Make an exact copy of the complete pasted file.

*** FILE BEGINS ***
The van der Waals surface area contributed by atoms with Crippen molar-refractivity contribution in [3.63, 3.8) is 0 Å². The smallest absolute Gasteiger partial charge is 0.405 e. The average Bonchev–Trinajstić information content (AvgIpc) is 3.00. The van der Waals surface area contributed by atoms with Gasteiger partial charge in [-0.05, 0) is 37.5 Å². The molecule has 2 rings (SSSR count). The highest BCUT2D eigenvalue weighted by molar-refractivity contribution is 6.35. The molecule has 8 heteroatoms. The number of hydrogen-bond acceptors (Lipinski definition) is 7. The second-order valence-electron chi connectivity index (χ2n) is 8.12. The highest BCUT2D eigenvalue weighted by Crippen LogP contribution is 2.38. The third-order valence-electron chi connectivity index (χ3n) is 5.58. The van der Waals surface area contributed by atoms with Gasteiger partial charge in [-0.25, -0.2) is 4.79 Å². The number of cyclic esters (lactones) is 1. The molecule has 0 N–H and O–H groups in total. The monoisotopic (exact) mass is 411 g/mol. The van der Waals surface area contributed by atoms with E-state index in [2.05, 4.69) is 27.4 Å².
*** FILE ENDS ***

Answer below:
The van der Waals surface area contributed by atoms with Crippen molar-refractivity contribution in [3.63, 3.8) is 0 Å². The smallest absolute Gasteiger partial charge is 0.405 e. The average Bonchev–Trinajstić information content (AvgIpc) is 3.00. The van der Waals surface area contributed by atoms with Gasteiger partial charge in [-0.05, 0) is 37.5 Å². The molecule has 2 rings (SSSR count). The highest BCUT2D eigenvalue weighted by molar-refractivity contribution is 6.35. The molecule has 8 heteroatoms. The number of hydrogen-bond acceptors (Lipinski definition) is 7. The second-order valence-electron chi connectivity index (χ2n) is 8.12. The highest BCUT2D eigenvalue weighted by Crippen LogP contribution is 2.38. The third-order valence-electron chi connectivity index (χ3n) is 5.58. The van der Waals surface area contributed by atoms with Gasteiger partial charge in [-0.25, -0.2) is 4.79 Å². The number of cyclic esters (lactones) is 1. The molecule has 0 N–H and O–H groups in total. The monoisotopic (exact) mass is 411 g/mol. The van der Waals surface area contributed by atoms with E-state index in [2.05, 4.69) is 27.4 Å².